In the News – Freed activist renews efforts to help N.K. human rights

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In the News – Freed activist renews efforts to help N.K. human rights

Kim Young-hwan, the prominent anti-North Korea activist freed Friday from detention in China, pledged to continue his fight for democracy and human rights in the communist country.

Kim, 49, and his three colleagues arrived in Seoul on the same day China expelled them after 114 days of detention. They were arrested on March 29 in the northeastern border city of Dalian apparently for helping North Korean refugees. They were charged with “endangering national security.”

“The reality in North Korea is that it is suffering from a brutal dictatorship and horrendous human rights situation,” Kim told reporters upon arrival at Incheon International Airport.

“At a time when far-away countries strive for North Korean human rights and democratization, as a fellow Korean it is my right and duty to do so.”

Kim Young-hwan gestures on his arrival at Incheon Interna­tional Airport on Friday. (Yonhap News)

Kim’s detention attracted heavy public and media interest for his dramatic life. In the 1980s, he was a pro-North Korea movement leader playing a key role in disseminating Pyongyang’s philosophy of “juche,” or self-reliance.

He turned to activism against the coercive regime’s human rights abuses in the 1990s and is currently a senior researcher for the Seoul-based Network for North Korean Democracy and Human Rights.

The other crusaders are Yoo Jae-gil, 43, Kang Shin-sam, 41, and Lee Sang-yong, 31.

His release may place North Korea under greater pressure over human rights issues amid growing international criticism over its harsh punishment of repatriated defectors and political prisoners, observers say.

China, the North’s lone major ally, has also been blamed for deporting North Korean asylum seekers despite the torture, labor camps or public executions they face back home, calling them “illegal economic migrants.”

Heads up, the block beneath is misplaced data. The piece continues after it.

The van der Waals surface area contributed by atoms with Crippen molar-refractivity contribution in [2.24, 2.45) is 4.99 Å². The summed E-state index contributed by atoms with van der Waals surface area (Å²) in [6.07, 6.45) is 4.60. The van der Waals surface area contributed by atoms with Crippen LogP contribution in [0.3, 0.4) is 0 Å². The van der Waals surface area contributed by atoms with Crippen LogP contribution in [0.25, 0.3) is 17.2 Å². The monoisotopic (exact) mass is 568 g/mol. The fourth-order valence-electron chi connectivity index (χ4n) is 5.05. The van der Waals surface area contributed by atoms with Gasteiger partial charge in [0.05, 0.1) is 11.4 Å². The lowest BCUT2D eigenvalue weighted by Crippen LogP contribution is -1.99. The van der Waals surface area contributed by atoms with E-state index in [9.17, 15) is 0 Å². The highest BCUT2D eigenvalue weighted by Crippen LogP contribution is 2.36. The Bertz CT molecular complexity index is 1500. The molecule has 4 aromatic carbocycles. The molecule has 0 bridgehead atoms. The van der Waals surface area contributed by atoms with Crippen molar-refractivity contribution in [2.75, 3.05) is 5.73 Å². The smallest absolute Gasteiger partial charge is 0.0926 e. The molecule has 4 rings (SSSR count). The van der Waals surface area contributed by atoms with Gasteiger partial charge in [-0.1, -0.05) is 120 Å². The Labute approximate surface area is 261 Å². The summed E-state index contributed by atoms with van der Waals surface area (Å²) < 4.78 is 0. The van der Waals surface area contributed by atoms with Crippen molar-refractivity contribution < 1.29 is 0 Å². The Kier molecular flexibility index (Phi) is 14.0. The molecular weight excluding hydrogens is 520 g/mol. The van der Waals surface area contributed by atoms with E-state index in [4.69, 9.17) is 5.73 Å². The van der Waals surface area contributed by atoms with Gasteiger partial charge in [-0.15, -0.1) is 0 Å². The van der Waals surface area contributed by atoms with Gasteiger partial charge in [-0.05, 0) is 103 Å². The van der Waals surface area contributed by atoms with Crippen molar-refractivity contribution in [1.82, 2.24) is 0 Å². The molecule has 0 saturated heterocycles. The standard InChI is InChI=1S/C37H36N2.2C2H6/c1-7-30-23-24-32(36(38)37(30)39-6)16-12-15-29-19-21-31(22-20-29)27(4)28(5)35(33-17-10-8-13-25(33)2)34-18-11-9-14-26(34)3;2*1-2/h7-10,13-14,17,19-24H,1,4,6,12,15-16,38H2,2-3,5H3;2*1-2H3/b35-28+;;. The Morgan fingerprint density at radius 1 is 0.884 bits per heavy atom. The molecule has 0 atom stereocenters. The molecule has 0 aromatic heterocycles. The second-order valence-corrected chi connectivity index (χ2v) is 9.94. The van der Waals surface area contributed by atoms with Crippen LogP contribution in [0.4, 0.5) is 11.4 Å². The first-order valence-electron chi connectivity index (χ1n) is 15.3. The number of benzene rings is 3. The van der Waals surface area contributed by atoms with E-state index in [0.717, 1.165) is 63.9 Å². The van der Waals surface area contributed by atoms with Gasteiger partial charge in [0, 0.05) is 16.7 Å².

With Pyongyang’s tighter border control and China’s crackdown on illegal immigrants, however, concerns have arisen that North Korean defectors hiding there could become more exposed to abuses.

Open Radio for North Korea reported early this year that about 20,000 additional North Korean soldiers have been mobilized to border regions, warning severe penalties for those who get caught fleeing.

In March, Beijing launched a nationwide crackdown on foreigners who illegally crossed borders, gained jobs and overstayed their visas.

More than 23,500 North Koreans have sought asylum in the South since the end of the 1950-53 Korean War, according to the Unification Ministry. The figure steadily rose each year from 1,383 in 2005 to 2,927 in 2009, although it slid to 2,376 in 2010 due to strengthened border security.

In the State Department’s report on human rights in 199 countries released late last month, North Korea was rated as “extremely poor” and remained at the bottom of the agency’s list along with China, Iran, Syria, Turkmenistan, Uzbekistan and Belarus.

The North has rebuffed accusations of its rights abuses, which it bills as an attempt to oust its government.

Original Article

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In the News – China allows N. Koreans to leave for Seoul: reports

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In the News – China allows N. Koreans to leave for Seoul: reports

Seoul, May 18, 2012 (AFP) – China has allowed six North Korean refugees to leave for South Korea after they spent months holed up in Seoul’s consular offices in China, news reports said Friday.

Following their departure last week there are no more North Koreans left at South Korean diplomatic missions in China, the Korea JoongAng Daily and the Seoul Shinmun Daily said.

A South Korean foreign ministry spokeswoman declined to comment.

Beijing allowed the six defectors, who had been holed up at the South Korean missions in Shenyang and Shanghai for many months, to travel to the South through a third country, the dailies said, quoting sources.

China’s decision to let the defectors leave was apparently made as a goodwill gesture before a meeting between South Korean President Lee Myung-Bak and Chinese President Hu Jintao, the Korea JoongAng Daily said.

Lee met Hu on Monday in Beijing following an annual trilateral summit with China and Japan.

The six included two relatives of a South Korean prisoner of war, captured by the North during the 1950-53 Korean War. Of the remaining four, two were identified as men and two as women, the reports said.

China last month reportedly allowed another five North Korean defectors to leave for South Korea after they were confined to Seoul’s Beijing embassy to avoid arrest. Some spent months there but others spent years.

China arrests and repatriates fugitives from North Korea, considering them to be economic migrants rather than potential refugees.

South Korea and international rights groups have urged it to change the policy, saying returnees can face harsh punishment.

Tens of thousands of North Koreans have fled poverty or repression in their homeland, almost all of them across the border to China.

Some hide out among — or marry into — the ethnic Korean community in China’s northeast. Others try to travel on to Southeast Asian nations before flying to Seoul.

 

Original article can be found here.